I’d agree. The Air Force were definitely involved in the Shuttle’s design, as detailed in Maciej Ceglowski’s excellent post from around the time of the post-Columbia return to flight, and their demands significantly changed the project (despite the fact that, in the end, the lunar orbit that the Shuttle was pushed to be ready for was never flown).
There’s also the fact that American intelligence (specifically the National Reconnaissance Office) has long been flying spy satellite missions that required complicated airborne recovery of the photographic payloads. (By contrast, the Soviets used a modified Vostok spacecraft with a parachute landing to ground right through their observing history. Generally, their programme did have a knack of being a weird mix of lower-tech (ground landing) but also higher (pressurised camera housing allowing re-use).)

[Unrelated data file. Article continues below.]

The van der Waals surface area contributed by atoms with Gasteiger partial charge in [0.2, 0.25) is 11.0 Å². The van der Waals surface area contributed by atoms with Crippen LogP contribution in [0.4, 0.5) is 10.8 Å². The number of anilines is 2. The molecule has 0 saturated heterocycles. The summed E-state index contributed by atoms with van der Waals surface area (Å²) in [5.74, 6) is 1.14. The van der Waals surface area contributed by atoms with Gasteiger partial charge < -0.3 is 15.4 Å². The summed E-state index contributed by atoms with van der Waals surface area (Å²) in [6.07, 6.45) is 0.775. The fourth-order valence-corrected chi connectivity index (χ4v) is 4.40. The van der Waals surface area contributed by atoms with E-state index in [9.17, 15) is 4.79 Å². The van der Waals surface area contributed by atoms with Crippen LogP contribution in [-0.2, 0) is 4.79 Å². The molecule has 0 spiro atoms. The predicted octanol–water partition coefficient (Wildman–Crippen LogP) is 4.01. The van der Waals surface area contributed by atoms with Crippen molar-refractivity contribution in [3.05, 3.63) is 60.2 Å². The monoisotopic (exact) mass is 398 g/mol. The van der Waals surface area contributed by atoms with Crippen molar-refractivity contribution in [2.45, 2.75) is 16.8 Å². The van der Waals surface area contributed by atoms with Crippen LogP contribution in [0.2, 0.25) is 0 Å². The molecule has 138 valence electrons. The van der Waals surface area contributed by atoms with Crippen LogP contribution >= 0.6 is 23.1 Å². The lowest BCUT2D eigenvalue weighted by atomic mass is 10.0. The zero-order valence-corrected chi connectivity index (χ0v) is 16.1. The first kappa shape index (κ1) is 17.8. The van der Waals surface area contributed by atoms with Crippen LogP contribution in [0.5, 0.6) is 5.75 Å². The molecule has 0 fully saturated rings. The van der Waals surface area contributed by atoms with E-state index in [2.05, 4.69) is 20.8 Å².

While the advent of improved electronics allowed the subsequent KH-11 to avoid film return issues, I’m sure it was useful for these to be both launched by and serviceable by the Shuttle; indeed, a 1990 Atlantis launch (STS-36) is believed to have placed an upgraded spy satellite into orbit.
None of this is conclusive, but it’d be hard to believe that the NRO (and probably Air Force) weren’t supporting the Shuttle programme behind the scenes, at least until they got their replacements ready. (Note the first flight date.)
Since the presidential coin programme began, the US government has spent an additional $30m to promote them but they still have not taken hold.
“We have tried every major idea that we can come up with, with limited success,” US Mint Director Edmund Moy told a congressional panel last month.